The Gospel
Luke 14:25-33

Now large crowds were traveling with Jesus; and he turned and said to them, "Whoever comes to me and does not hate father and mother, wife and children, brothers and sisters, yes, and even life itself, cannot be my disciple. Whoever does not carry the cross and follow me cannot be my disciple. For which of you, intending to build a tower, does not first sit down and estimate the cost, to see whether he has enough to complete it? Otherwise, when he has laid a foundation and is not able to finish, all who see it will begin to ridicule him, saying, `This fellow began to build and was not able to finish.' Or what king, going out to wage war against another king, will not sit down first and consider whether he is able with ten thousand to oppose the one who comes against him with twenty thousand? If he cannot, then, while the other is still far away, he sends a delegation and asks for the terms of peace. So therefore, none of you can become my disciple if you do not give up all your possessions."

The Sermon

OK, lets talk about the elephant in the room. According to this bible reading Jesus is telling us to hate our mother and father, brothers and sisters, and even our children, not to mention our casual acquaintances. This doesn't sound like a religion full of love and peace but just the opposite.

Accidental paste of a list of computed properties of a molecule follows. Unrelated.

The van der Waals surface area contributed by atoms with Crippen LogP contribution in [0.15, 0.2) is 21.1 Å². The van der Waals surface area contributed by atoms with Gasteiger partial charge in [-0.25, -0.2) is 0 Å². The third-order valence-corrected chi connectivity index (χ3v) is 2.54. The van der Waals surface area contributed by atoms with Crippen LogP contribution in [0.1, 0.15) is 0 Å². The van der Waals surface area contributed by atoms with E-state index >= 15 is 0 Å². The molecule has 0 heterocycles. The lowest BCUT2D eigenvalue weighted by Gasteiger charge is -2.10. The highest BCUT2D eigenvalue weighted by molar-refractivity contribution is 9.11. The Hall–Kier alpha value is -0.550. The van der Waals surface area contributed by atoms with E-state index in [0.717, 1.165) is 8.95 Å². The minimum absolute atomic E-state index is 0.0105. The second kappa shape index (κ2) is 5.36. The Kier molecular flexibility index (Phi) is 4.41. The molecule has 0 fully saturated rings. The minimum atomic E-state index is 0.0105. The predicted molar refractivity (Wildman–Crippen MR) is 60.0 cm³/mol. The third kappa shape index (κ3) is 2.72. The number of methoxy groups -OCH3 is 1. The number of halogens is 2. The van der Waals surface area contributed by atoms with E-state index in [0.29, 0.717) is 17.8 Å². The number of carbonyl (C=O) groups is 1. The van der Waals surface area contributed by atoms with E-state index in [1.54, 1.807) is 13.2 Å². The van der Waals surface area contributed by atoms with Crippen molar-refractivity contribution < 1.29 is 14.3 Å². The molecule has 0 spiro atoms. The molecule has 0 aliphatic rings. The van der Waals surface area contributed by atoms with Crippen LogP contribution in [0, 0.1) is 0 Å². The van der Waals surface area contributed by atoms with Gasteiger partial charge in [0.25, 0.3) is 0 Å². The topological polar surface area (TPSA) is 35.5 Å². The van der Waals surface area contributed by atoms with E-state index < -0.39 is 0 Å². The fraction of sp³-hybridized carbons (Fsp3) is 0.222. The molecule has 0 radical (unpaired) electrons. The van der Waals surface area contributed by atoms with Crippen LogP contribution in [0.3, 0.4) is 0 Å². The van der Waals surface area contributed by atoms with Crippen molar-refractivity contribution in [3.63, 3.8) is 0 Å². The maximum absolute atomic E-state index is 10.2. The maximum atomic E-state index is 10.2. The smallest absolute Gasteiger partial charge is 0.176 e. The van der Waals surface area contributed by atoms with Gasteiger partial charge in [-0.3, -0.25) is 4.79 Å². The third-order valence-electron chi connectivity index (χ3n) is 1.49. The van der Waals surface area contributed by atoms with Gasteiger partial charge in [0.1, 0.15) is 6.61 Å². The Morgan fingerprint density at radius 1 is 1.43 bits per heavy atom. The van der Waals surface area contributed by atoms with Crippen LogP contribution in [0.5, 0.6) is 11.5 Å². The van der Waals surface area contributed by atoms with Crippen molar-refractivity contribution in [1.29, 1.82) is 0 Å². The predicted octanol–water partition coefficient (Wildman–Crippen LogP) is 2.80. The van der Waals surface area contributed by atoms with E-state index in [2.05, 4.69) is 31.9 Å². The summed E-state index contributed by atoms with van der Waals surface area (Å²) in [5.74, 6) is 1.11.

When I was putting together this sermon I decided to go to a website titled, Sermons that Work. It is an Episcopal website that offers sermons geared toward whatever the readings were for that week. I figured these learned sermon writers would wisely send me in the direction I needed to go. To my surprise the sermon writer completely avoided the gospel reading and only wrote on Paul's letter to Philemon. Maybe I shouldn't have been surprised because on the surface this writing from Luke seems to be the antithesis of the Christian message.